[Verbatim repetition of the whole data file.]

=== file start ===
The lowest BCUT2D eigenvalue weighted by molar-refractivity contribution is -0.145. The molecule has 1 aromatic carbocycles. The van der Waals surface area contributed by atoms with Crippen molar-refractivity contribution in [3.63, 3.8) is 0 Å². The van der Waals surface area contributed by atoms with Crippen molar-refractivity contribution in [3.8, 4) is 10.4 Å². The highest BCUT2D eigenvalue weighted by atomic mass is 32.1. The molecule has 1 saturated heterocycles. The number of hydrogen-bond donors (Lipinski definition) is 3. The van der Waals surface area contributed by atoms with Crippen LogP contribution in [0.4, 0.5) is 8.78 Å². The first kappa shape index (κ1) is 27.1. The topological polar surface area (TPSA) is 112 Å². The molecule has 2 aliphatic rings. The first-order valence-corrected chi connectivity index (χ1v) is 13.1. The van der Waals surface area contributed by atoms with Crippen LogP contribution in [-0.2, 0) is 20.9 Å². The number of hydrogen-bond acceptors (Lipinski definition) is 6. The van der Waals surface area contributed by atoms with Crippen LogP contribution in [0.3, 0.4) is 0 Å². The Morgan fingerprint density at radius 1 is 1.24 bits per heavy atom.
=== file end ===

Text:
The lowest BCUT2D eigenvalue weighted by molar-refractivity contribution is -0.145. The molecule has 1 aromatic carbocycles. The van der Waals surface area contributed by atoms with Crippen molar-refractivity contribution in [3.63, 3.8) is 0 Å². The van der Waals surface area contributed by atoms with Crippen molar-refractivity contribution in [3.8, 4) is 10.4 Å². The highest BCUT2D eigenvalue weighted by atomic mass is 32.1. The molecule has 1 saturated heterocycles. The number of hydrogen-bond donors (Lipinski definition) is 3. The van der Waals surface area contributed by atoms with Crippen LogP contribution in [0.4, 0.5) is 8.78 Å². The first kappa shape index (κ1) is 27.1. The topological polar surface area (TPSA) is 112 Å². The molecule has 2 aliphatic rings. The first-order valence-corrected chi connectivity index (χ1v) is 13.1. The van der Waals surface area contributed by atoms with Crippen LogP contribution in [-0.2, 0) is 20.9 Å². The number of hydrogen-bond acceptors (Lipinski definition) is 6. The van der Waals surface area contributed by atoms with Crippen LogP contribution in [0.3, 0.4) is 0 Å². The Morgan fingerprint density at radius 1 is 1.24 bits per heavy atom.